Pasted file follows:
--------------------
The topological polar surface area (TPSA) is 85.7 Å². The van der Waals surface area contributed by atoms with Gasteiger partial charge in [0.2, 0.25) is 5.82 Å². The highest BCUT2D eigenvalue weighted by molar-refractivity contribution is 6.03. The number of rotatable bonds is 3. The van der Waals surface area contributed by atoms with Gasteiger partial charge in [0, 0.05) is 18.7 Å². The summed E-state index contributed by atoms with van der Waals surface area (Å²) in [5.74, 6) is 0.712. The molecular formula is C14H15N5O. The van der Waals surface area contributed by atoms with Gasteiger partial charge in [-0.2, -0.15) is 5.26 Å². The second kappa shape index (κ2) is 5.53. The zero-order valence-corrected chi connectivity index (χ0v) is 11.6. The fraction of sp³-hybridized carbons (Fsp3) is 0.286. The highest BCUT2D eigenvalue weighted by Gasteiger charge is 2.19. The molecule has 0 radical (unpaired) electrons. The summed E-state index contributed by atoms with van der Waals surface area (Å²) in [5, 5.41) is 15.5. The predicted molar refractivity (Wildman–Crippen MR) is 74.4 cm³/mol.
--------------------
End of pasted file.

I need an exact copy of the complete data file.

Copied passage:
The topological polar surface area (TPSA) is 85.7 Å². The van der Waals surface area contributed by atoms with Gasteiger partial charge in [0.2, 0.25) is 5.82 Å². The highest BCUT2D eigenvalue weighted by molar-refractivity contribution is 6.03. The number of rotatable bonds is 3. The van der Waals surface area contributed by atoms with Gasteiger partial charge in [0, 0.05) is 18.7 Å². The summed E-state index contributed by atoms with van der Waals surface area (Å²) in [5.74, 6) is 0.712. The molecular formula is C14H15N5O. The van der Waals surface area contributed by atoms with Gasteiger partial charge in [-0.2, -0.15) is 5.26 Å². The second kappa shape index (κ2) is 5.53. The zero-order valence-corrected chi connectivity index (χ0v) is 11.6. The fraction of sp³-hybridized carbons (Fsp3) is 0.286. The highest BCUT2D eigenvalue weighted by Gasteiger charge is 2.19. The molecule has 0 radical (unpaired) electrons. The summed E-state index contributed by atoms with van der Waals surface area (Å²) in [5, 5.41) is 15.5. The predicted molar refractivity (Wildman–Crippen MR) is 74.4 cm³/mol.